Gov. DeSantis needs to work with a President Biden | Editorial
Florida’s interests are too serious for governor to play partisan games.
Gov. Ron DeSantis throws MAGA hats to a crowd at a re-election rally for President Donald Trump outside Raymond James Stadium in Tampa on Thursday, Oct. 29, 2020.
Gov. Ron DeSantis throws MAGA hats to a crowd at a re-election rally for President Donald Trump outside Raymond James Stadium in Tampa on Thursday, Oct. 29, 2020. [ IVY CEBALLO | Times ]
This article represents the opinion of the Tampa Bay Times Editorial Board.
Published Nov. 19, 2020|Updated Nov. 20, 2020

Gov. Ron DeSantis never missed an opportunity to parlay his relationship with President Donald Trump. Whether it was securing hurricane relief assistance, or supplies to fight the coronavirus pandemic, the Republican governor used his party’s kinship to the Oval Office to Florida’s advantage. But now DeSantis is threatening the interests of 22 million Floridians by clinging to the Trump train and snubbing President-elect Joe Biden.

DeSantis has joined the chorus of Trump devotees and conspiracy theorists in egging on the president to continue challenging his defeat for reelection Nov. 3. This lost cause has taken on a cartoonish bent, with even Florida Attorney General Ashley Moody diminishing her office by signing on to a flailing effort that defies the facts, electoral math and America’s democratic traditions.

As the Tampa Bay Times' Steve Contorno and Kirby Wilson reported, DeSantis has ignored Biden’s calls for post-election unity, opting instead to work in communion with Trump to raise doubts and confusion about the election. DeSantis appeared on Fox News to suggest that Republican legislatures deny Biden a victory by advancing their own electors in states where Trump is contesting election results. Apparently the governor thinks the way forward for the nation is to trigger a constitutional crisis, inflame the partisan divide and further undermine public faith in the legitimacy of government.

DeSantis doesn’t have to like the election outcome but he needs to accept it. America’s third-largest state shouldn’t be an incubator for tearing apart the union. Florida, after all, is a focal point for the nation in so many areas, from space and tourism to the social melting pot that is redefining communities across the country.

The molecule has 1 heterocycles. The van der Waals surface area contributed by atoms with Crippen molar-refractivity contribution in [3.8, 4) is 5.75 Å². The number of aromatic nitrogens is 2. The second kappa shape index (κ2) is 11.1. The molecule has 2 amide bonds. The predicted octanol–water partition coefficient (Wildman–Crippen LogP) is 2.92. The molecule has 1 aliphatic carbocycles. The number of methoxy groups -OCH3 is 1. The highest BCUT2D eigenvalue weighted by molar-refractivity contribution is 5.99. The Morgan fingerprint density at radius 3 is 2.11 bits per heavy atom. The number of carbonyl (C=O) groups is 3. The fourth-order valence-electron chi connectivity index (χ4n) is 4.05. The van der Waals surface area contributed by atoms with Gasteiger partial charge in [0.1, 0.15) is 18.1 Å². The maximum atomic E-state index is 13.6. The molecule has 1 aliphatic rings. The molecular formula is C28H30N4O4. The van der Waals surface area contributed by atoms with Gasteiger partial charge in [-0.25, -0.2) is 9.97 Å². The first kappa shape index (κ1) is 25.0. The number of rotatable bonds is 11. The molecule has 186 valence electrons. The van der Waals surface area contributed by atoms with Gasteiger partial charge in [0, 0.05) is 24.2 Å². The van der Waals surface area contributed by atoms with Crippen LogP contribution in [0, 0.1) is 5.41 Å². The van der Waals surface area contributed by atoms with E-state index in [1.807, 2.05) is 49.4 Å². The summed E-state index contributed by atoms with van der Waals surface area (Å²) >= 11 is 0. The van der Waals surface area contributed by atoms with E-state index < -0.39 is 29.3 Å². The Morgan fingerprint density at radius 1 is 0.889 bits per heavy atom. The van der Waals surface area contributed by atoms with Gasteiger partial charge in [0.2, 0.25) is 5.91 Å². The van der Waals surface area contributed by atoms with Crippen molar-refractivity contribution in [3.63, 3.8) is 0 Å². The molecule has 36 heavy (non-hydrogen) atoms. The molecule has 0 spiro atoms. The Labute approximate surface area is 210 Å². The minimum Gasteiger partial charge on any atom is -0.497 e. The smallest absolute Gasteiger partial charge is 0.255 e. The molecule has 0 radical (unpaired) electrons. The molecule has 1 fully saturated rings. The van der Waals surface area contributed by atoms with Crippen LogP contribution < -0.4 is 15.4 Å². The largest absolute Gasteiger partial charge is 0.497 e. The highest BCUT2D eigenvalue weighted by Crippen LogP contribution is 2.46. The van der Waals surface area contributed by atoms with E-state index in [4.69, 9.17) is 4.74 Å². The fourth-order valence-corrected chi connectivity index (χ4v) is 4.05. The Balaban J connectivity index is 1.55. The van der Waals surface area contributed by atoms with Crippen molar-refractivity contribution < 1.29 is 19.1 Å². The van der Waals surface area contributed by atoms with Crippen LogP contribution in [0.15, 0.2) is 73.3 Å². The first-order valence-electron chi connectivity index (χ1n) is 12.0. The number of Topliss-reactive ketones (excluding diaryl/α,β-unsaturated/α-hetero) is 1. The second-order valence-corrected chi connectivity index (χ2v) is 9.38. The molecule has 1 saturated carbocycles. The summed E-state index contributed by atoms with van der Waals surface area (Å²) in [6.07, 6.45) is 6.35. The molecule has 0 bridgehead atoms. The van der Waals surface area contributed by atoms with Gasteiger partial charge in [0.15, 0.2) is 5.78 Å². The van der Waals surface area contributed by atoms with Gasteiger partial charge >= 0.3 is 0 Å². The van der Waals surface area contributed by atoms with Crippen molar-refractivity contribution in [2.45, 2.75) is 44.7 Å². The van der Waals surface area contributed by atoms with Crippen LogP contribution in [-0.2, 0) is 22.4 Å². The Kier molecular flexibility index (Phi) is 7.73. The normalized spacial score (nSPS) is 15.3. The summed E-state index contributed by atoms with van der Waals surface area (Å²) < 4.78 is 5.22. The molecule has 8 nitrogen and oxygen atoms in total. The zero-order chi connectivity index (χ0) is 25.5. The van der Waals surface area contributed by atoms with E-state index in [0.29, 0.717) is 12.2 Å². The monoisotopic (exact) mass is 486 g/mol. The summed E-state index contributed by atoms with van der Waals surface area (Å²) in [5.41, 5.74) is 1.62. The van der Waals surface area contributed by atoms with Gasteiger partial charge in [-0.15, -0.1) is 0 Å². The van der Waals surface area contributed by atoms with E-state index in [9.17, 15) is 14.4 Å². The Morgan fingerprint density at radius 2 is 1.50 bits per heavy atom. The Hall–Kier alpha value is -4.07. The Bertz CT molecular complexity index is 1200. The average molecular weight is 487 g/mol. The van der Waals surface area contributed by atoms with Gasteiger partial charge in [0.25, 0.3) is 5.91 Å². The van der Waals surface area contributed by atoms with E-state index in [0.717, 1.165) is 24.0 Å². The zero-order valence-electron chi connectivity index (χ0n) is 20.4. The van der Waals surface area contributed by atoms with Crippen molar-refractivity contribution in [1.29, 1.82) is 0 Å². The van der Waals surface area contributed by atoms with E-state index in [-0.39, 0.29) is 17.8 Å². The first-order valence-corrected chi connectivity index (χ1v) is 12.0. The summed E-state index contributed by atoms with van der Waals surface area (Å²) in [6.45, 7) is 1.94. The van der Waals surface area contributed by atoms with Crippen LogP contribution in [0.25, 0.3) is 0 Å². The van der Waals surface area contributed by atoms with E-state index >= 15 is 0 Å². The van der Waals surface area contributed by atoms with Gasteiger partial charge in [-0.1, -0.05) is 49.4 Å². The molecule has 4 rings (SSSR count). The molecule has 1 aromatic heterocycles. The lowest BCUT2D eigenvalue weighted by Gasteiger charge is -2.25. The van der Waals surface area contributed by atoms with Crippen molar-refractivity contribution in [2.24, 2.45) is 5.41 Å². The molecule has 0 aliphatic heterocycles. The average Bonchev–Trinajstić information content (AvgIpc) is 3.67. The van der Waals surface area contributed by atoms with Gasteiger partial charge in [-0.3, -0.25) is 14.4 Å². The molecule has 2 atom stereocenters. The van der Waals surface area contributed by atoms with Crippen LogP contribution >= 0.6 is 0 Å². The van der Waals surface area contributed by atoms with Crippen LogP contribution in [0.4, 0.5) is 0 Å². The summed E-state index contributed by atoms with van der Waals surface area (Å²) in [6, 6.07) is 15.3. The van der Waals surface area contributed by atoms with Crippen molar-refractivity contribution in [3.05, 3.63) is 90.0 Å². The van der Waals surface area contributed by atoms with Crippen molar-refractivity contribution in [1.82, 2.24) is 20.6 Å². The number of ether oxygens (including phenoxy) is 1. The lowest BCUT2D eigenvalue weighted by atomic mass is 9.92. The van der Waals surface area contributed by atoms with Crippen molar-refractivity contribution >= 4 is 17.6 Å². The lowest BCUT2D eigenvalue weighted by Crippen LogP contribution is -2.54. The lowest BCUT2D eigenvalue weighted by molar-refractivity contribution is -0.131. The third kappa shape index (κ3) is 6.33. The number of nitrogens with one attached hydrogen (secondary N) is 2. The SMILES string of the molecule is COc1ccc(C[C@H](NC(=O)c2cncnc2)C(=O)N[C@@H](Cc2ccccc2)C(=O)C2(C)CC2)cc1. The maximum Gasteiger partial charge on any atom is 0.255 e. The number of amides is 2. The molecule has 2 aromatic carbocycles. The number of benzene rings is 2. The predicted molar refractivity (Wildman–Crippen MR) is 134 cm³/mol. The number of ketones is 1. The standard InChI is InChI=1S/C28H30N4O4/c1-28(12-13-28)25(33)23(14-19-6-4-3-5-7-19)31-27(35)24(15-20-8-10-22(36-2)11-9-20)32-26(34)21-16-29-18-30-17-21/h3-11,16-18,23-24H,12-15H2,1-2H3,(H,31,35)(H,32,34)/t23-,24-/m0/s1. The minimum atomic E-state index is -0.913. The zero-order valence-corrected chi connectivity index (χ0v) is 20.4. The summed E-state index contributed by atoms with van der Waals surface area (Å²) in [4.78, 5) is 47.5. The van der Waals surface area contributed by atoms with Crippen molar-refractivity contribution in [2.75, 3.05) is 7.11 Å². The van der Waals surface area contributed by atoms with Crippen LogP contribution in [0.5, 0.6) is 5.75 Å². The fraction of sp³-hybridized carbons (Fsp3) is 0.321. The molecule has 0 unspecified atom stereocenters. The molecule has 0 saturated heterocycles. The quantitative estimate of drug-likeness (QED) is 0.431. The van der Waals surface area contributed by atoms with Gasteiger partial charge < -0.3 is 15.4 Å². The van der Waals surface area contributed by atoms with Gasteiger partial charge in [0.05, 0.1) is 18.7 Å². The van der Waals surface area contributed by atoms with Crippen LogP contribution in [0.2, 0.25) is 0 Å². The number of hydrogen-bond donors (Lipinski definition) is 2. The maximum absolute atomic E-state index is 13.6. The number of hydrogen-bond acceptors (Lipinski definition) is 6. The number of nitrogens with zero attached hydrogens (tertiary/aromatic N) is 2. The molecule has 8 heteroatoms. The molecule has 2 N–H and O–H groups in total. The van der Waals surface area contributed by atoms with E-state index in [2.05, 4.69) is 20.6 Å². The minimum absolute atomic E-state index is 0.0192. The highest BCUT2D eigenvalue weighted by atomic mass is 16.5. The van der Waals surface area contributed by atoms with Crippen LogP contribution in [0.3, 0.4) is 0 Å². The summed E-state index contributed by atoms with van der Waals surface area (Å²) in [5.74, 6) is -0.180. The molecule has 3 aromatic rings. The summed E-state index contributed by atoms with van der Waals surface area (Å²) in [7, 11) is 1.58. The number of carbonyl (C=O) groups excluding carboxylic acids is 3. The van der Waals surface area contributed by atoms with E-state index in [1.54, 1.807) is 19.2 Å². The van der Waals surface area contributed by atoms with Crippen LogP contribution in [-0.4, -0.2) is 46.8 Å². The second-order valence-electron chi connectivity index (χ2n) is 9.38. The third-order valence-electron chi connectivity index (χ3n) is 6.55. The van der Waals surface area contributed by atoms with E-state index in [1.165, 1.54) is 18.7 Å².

Florida has an obvious interest in nurturing a strong relationship with the Biden administration. A coastal state that is a magnet for hurricanes, Florida relies on the Federal Emergency Management Agency to help pick up the pieces after disaster strikes. Its 21 military bases are major employers and regional economic engines. Florida’s seniors depend on a robust Medicare program just as ex-service members count on a strong network of Veterans Affairs health care facilities. Several federal agencies are also at the leading edge of climate science, helping states and communities better prepare for the effects of a warming climate, which will help save lives, businesses and property. And few states are so impacted by the varied operations that pollinate the federal bureaucracy; strong agricultural and environmental protections are as important to Florida as the readiness of the U.S. Coast Guard.

It’s abundantly clear that DeSantis needs federal help in dealing with the growing coronavirus pandemic. The governor may be turning a blind eye to new infections, but with the holidays approaching, the winter flu season looming and the annual arrival of snowbirds around the corner, more Floridians may start clamoring for the more proactive approach the Biden administration has outlined.

Biden and DeSantis have distinct policy differences, but it’s a cop-out to pretend that Republicans and Democrats cannot work at various levels of government for the common good. And building a strong relationship is a two-way street. DeSantis is the governor of all Floridians — has been for nearly two years now — and he needs to act like it.

Spend your days with Hayes

Spend your days with Hayes

Subscribe to our free Stephinitely newsletter

Columnist Stephanie Hayes will share thoughts, feelings and funny business with you every Monday.

You’re all signed up!

Want more of our free, weekly newsletters in your inbox? Let’s get started.

Explore all your options

Editorials are the institutional voice of the Tampa Bay Times. The members of the Editorial Board are Times Chairman and CEO Paul Tash, Editor of Editorials Graham Brink, and editorial writers Elizabeth Djinis, John Hill and Jim Verhulst. Follow @TBTimes_Opinion on Twitter for more opinion news